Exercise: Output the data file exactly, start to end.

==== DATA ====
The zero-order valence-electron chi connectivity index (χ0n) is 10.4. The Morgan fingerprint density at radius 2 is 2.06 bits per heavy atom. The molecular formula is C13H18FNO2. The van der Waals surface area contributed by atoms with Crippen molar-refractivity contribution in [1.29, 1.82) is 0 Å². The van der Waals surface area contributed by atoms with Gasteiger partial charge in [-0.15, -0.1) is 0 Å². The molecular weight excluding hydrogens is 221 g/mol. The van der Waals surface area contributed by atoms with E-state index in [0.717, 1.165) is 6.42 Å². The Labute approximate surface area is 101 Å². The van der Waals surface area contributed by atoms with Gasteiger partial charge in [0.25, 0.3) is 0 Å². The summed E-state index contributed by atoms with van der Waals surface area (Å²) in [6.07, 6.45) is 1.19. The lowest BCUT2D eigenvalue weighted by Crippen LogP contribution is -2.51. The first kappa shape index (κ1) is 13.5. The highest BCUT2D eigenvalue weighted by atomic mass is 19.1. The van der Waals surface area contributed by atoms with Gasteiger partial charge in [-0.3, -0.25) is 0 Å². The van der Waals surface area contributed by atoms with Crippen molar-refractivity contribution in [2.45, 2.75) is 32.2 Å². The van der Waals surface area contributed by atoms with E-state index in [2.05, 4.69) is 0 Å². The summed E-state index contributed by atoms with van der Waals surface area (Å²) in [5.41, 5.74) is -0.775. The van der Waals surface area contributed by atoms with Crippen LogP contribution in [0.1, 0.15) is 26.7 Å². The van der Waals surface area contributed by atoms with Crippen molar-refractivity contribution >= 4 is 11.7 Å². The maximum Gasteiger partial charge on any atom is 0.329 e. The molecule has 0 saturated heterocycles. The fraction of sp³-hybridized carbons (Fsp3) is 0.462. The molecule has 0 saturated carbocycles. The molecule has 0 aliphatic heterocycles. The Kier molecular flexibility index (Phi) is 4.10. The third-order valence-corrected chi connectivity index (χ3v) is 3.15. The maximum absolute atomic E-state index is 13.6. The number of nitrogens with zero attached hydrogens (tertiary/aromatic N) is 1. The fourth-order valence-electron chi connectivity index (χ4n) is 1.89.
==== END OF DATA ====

The zero-order valence-electron chi connectivity index (χ0n) is 10.4. The Morgan fingerprint density at radius 2 is 2.06 bits per heavy atom. The molecular formula is C13H18FNO2. The van der Waals surface area contributed by atoms with Crippen molar-refractivity contribution in [1.29, 1.82) is 0 Å². The van der Waals surface area contributed by atoms with Gasteiger partial charge in [-0.15, -0.1) is 0 Å². The molecular weight excluding hydrogens is 221 g/mol. The van der Waals surface area contributed by atoms with E-state index in [0.717, 1.165) is 6.42 Å². The Labute approximate surface area is 101 Å². The van der Waals surface area contributed by atoms with Gasteiger partial charge in [0.25, 0.3) is 0 Å². The summed E-state index contributed by atoms with van der Waals surface area (Å²) in [6.07, 6.45) is 1.19. The lowest BCUT2D eigenvalue weighted by Crippen LogP contribution is -2.51. The first kappa shape index (κ1) is 13.5. The highest BCUT2D eigenvalue weighted by atomic mass is 19.1. The van der Waals surface area contributed by atoms with Gasteiger partial charge in [-0.3, -0.25) is 0 Å². The van der Waals surface area contributed by atoms with Crippen molar-refractivity contribution in [2.45, 2.75) is 32.2 Å². The van der Waals surface area contributed by atoms with E-state index in [2.05, 4.69) is 0 Å². The summed E-state index contributed by atoms with van der Waals surface area (Å²) in [5.41, 5.74) is -0.775. The van der Waals surface area contributed by atoms with Crippen LogP contribution in [0.1, 0.15) is 26.7 Å². The van der Waals surface area contributed by atoms with Crippen molar-refractivity contribution >= 4 is 11.7 Å². The maximum Gasteiger partial charge on any atom is 0.329 e. The molecule has 0 saturated heterocycles. The fraction of sp³-hybridized carbons (Fsp3) is 0.462. The molecule has 0 saturated carbocycles. The molecule has 0 aliphatic heterocycles. The Kier molecular flexibility index (Phi) is 4.10. The third-order valence-corrected chi connectivity index (χ3v) is 3.15. The maximum absolute atomic E-state index is 13.6. The number of nitrogens with zero attached hydrogens (tertiary/aromatic N) is 1. The fourth-order valence-electron chi connectivity index (χ4n) is 1.89.